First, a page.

While the selections this month all may have been amongst my most anticipated, this was not the strongest month in 2023 thus far. Each book had some reason I had been tracking it: the second in one trilogy, the long belated conclusion to a comic miniseries (and thus setting the release date for the trade), the next anthology from a well publicized publisher, and so my expectations were justifiably high.
What is interesting, however, is how extensive franchises seem to have become in literary fiction, and this probably lends something to the increasing connection to the world of horror comics from non-comics publishers. While single volume works seemed the standard for years outside of what is denigrated as “pop horror” or young adult, a certain ambitiousness has set in around the ability to keep an audience across multiple volumes. This is especially notable in this month's primary pick, which is the second in a three-part series that comes in at nearly 500 pages and would be nearly incomprehensible without reading the previous title. Nonetheless, all sales numbers so far show it to be a success.
This list is half prose and half comics, partially because horror comics are continuing to dominate LBCSs. In the next few weeks I will release both a list of horror titles to watch and a look at the best comics of the year (thus far).
This sequel to Jones’ popular My Heart is a Chainsaw and the second installment in the Indian Lake Trilogy, and it does what genre sequels are expected to do: it shifts the original concept into overdrive. Now that Jade (now going by Jennifer) is out of prison and acquitted for the “lake witch murders” the happened around Proofrock several years earlier, a new killer is on the loose and stalking the teens of this small Idaho town and mimicking the style of Jennifer’s favorite slashers. Jones’ approach has become sort of legendary as a stream-of-consciousness narrative that can create both a visceral experience and a discontinuous mess for the reader, depending on your mood. Don’t Fear the Reaper feels slightly more disjointed than My Heart is a Chainsaw, and the large cast of characters and the lack of a recap of the previous book lends easily to confusion. The book is also over 450 pages and feels like it: it is filled with entertaining, yet often unnecessary, digressions that elongate scenes that should be punchy and drive the story along. All that said, Jones is a master at his work and those who enjoyed the first will find this incredibly satisfying. For horror fans, there are many self-referential nuggets that reward our nerdy obsessions, which only adds to the appeal.
This may be the most disappointing book of the year. Swamp Thing: Green Hell promised to be superhero revisionism at its best: Swamp Thing is invoked by a dying civilization at the brink of ecological apocalypse. The options for Swamp Thing and the natural forces of the Green, the Red, and the rot pantheons are endless, particularly when they are portrayed in a slightly covert form, similar to how Aquaman: Andromeda approached Aquaman as the centerpiece of a Lovecraftian horror story rather than a straightforward superhero. Instead, Lemire drops a whole cast of superheroes at their most absurd into a situation only differentiated by its violence and desperation. All of the elements of environmental doom, sacredness of the land, the cosmic nature of the three pantheons were replaced with a standard-fare superhero romp, except stripped of its redeeming fun. What’s even worse is that the first issue of Green Hell was released over a year ago, so for a three issue miniseries to be stretched out well over twelve months, expectations were running high. Since Lemire was attached to the project, the assumption was that this would be a nearly mystical character study that would elevate the Swamp Thing concept far beyond what you would find in mainline (non-Black Label) DC titles. The re-appraisal of superheroes is what DC Black Label actually has to offer the rest of the comics world, just as the early days of Vertigo did. Instead of providing a model of deconstruction and elevation, Black Label is often simply reveling in grotesque violence to justify its branding. This is part of the crisis that DC has had over Black Label’s identity, and hopefully they can get back on track with the promise offered by the imprint when it was first created.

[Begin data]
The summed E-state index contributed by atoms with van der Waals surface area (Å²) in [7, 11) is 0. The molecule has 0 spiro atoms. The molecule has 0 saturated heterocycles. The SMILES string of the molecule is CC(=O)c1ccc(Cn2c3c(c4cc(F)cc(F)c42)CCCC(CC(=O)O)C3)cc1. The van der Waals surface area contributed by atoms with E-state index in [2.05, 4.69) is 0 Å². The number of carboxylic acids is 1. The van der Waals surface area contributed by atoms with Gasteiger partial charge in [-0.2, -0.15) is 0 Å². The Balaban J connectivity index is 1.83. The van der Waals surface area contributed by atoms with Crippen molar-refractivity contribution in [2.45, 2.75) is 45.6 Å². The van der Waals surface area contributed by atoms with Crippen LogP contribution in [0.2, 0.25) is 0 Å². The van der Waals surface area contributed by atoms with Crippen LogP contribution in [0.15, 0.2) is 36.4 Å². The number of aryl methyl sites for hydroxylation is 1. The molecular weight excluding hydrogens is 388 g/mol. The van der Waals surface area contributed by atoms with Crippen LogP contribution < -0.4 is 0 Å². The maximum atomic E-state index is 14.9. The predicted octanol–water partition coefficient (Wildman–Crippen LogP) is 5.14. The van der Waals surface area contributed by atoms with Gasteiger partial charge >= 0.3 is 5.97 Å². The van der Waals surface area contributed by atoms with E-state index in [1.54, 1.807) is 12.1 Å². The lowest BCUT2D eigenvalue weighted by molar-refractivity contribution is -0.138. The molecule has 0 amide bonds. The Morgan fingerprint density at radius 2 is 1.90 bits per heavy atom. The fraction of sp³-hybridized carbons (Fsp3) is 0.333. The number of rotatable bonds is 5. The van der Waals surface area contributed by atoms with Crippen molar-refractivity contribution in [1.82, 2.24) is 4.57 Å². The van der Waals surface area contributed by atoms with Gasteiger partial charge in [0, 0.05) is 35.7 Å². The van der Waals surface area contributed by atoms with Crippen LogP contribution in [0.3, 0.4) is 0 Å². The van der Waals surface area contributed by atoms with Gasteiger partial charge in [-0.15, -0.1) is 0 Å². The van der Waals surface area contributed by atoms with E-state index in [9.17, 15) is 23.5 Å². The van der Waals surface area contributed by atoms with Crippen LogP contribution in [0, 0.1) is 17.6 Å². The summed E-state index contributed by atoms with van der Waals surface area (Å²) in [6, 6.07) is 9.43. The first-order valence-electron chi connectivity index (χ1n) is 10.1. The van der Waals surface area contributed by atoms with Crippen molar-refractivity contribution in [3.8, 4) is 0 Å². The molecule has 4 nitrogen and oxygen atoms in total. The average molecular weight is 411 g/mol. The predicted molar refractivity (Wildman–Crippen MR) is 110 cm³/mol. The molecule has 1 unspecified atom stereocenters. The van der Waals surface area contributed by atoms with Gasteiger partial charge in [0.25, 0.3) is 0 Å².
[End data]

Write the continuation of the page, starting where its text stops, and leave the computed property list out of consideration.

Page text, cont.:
We were lucky enough to get a second title by Stephen Graham Jones this month, and this was his first comic published by IDW (which is becoming known for its horror books). This was the conclusion of the comic’s first arc, the premise of which involves an indigenous activist in the future heading backwards in time to kill Columbus and stop the deadly American project. Many prose authors have a tough time when they first jump into the comics world, often using too much dialogue and over complicated plot points that do not work as well in an incredibly literal medium like graphic fiction. That is the problem that Jones finds here, where the dialogue and characters become a confusing mess that is hard to parse out, even more so when you add in the various jumps through time. The first volume, which collects the first six issues, is yet listed, but you can read them individually if you want to piece together the first arc.
Chromophobia is an anthology built around the theme of color and featuring women authors, many of which are reasonably new. Like other Strangehouse anthologies, many of the stories lean on the short side and feel like experiments by novice authors. There are a few gems tucked away, but overall Chromophobia fails to provide anything exceptional or new or to live up to the hype that Strangehouse has had around it. Most readers will find something to enjoy in Chromophobia, but it fails to provide any stand-outs, and in such a crowded market I would be hard pressed to recommend it.